(Antonen, 2) That is a dollar fifty increase on the cheapest seats at Fenway Park. The reason the Boston Red Sox are raising ticket prices is because they are trying to get a power hitter to replace Mo Vaughn who not surprisingly left for more money. In conclusion a salary cap for Major League Baseball is the right choice. It benefits everyone. The fans get more competitiveness between players and teams, cheaper ticket prices, and the satisfaction of knowing the players are playing for the love of the sport and not just for money.
The owners benefit by making more money, being able to keep ticket and concession prices down, and having the ability to improve their stadiums. The players also benefit from the salary cap by playing more for fun and not just for money, being more competitive, and by knowing they earned their money. In all everyone would be more happier and who knows maybe all that extra money the owners will be making will go to charity. Works CitedAntonen, Mel. "Red Sox Lose Mo, What Now?" USA Today 27 November 1998, natl. Ed: C 2 Fidel, John.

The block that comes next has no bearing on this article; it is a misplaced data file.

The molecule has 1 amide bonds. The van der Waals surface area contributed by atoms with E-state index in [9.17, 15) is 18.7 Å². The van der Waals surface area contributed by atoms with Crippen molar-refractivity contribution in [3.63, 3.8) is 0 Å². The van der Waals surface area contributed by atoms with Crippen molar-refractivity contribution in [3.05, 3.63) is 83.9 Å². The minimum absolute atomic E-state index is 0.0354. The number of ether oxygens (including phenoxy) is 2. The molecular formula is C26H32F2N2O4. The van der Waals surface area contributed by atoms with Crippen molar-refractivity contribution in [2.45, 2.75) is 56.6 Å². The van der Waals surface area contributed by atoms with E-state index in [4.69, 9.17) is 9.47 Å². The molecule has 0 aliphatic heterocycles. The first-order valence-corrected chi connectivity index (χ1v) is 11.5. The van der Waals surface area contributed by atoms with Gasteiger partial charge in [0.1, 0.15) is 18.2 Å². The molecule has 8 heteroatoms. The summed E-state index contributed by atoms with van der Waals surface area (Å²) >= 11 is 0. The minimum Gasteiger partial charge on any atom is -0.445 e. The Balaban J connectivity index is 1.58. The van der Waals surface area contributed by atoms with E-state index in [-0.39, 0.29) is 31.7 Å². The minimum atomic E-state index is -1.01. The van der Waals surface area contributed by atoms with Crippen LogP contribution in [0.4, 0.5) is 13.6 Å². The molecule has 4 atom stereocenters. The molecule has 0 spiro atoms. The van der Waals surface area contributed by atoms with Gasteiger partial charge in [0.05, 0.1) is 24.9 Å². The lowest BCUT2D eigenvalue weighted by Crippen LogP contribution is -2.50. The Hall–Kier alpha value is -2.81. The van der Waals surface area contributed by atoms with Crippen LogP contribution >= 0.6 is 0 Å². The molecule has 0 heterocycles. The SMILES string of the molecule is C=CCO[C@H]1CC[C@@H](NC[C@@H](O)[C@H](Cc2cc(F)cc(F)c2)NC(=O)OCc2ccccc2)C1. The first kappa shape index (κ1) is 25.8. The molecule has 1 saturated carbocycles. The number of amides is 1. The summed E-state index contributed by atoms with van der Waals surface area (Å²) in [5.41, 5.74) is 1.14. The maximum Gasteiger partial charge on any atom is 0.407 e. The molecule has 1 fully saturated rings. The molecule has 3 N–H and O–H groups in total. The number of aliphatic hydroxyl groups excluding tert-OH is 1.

Baseball Economics. Connecticut: Praeger, 1996. Weiner, Richard. "Williams Resigns with the Yankees for Less." USA Today 25 November 1998, natl. Ed: C 1 Worisnop, Richard L. "The Business of Sports." CQ Researcher Vol.
5, No. 6 (1995): 123-130.